“Found not conquered”
Cyanotype on watercolor paper
To exist is essentially equal to being found, located, observed and documented. The results of these acts produce documents that specifically refer to the subject. These can take the form of information ranging from geographical location represented by longitude and latitude / map coordinates to visual evidences of encounters within the contact zone.
The creation of the cyanotype series was an ekphrastic exercise that forced me to reflect on the events that transpired inside the UP Campus from the 1st to the 9th of February 1971 as I tried to imagine the location of the photographer of each of the three photographs I have selected. This produced two sets of geographical coordinates recorded on the prints, the position of the photographer and the location of the subject/s. The existence of these two sets of geographical coordinates define the intersection of spaces. Within that same space, islands are discovered, faith-based belief systems are changed, conflicts emerge, individuals resist or are subjugated.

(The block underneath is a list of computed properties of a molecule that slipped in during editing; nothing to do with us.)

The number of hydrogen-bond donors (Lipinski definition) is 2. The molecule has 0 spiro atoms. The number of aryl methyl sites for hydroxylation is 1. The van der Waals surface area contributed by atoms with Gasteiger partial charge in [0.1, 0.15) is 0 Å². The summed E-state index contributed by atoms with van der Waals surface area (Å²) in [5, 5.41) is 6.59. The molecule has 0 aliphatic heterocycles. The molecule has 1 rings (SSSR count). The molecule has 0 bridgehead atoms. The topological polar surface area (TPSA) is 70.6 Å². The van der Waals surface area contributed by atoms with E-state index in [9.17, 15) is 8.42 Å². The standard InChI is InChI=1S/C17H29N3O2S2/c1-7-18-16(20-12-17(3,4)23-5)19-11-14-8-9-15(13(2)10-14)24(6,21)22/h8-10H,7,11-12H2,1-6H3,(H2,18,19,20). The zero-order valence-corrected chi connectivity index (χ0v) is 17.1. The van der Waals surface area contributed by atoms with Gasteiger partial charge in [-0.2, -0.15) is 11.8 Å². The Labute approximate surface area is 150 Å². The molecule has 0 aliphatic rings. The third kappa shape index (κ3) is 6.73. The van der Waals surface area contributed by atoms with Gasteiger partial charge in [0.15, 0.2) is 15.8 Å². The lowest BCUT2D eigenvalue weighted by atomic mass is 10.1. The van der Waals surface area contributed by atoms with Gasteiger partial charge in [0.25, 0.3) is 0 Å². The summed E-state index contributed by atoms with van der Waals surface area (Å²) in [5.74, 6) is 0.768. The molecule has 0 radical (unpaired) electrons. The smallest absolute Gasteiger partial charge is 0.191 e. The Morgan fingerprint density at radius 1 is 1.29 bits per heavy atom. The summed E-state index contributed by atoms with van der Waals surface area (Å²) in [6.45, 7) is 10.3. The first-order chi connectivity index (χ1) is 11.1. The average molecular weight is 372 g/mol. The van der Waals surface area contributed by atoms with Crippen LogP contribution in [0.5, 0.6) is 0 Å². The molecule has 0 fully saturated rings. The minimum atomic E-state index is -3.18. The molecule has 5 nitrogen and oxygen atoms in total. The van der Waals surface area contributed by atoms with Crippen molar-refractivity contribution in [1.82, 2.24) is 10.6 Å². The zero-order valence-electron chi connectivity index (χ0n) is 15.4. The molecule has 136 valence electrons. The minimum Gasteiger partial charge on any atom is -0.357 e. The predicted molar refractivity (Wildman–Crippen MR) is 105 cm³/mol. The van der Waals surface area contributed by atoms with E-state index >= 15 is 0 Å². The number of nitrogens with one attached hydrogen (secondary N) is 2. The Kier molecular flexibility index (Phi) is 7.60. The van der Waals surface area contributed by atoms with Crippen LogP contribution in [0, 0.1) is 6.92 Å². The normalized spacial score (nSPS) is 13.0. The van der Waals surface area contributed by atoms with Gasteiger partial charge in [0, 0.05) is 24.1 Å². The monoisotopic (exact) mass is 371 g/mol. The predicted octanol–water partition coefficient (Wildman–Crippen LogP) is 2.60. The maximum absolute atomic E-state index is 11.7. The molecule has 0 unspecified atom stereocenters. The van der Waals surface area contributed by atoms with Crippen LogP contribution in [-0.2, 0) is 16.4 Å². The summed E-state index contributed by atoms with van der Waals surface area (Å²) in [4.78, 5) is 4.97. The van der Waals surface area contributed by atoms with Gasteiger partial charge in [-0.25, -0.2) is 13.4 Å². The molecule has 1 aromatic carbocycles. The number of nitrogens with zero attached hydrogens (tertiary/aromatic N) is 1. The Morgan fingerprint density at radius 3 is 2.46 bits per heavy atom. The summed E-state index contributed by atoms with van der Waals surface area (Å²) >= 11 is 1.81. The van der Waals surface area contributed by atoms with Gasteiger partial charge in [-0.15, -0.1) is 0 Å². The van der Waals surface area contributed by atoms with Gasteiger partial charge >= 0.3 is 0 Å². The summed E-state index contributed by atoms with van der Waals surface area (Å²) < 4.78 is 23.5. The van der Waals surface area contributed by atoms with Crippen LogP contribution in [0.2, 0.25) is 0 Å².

Pratt, Mary Louise. “Arts of the Contact Zone.” Profession. 1991. 33-40. PDF. www.jstor.org/stable/25595469. Accessed 2 Apr. 2021
Sontag, Susan. On Photography. New York: Farrar, Straus and Giroux, 1977. 5. Print.
Marc San Valentin is an associate professor and the current chairperson of the Department of Visual Communication of the College of Fine Arts. His photographic practice ranges from turn -of-the-20th century photographic printing process to contemporary and emerging digital imaging methods. Currently, he is working on the incorporation and optimizing digital imaging methods in creating cyanotypes and gum bichromate prints.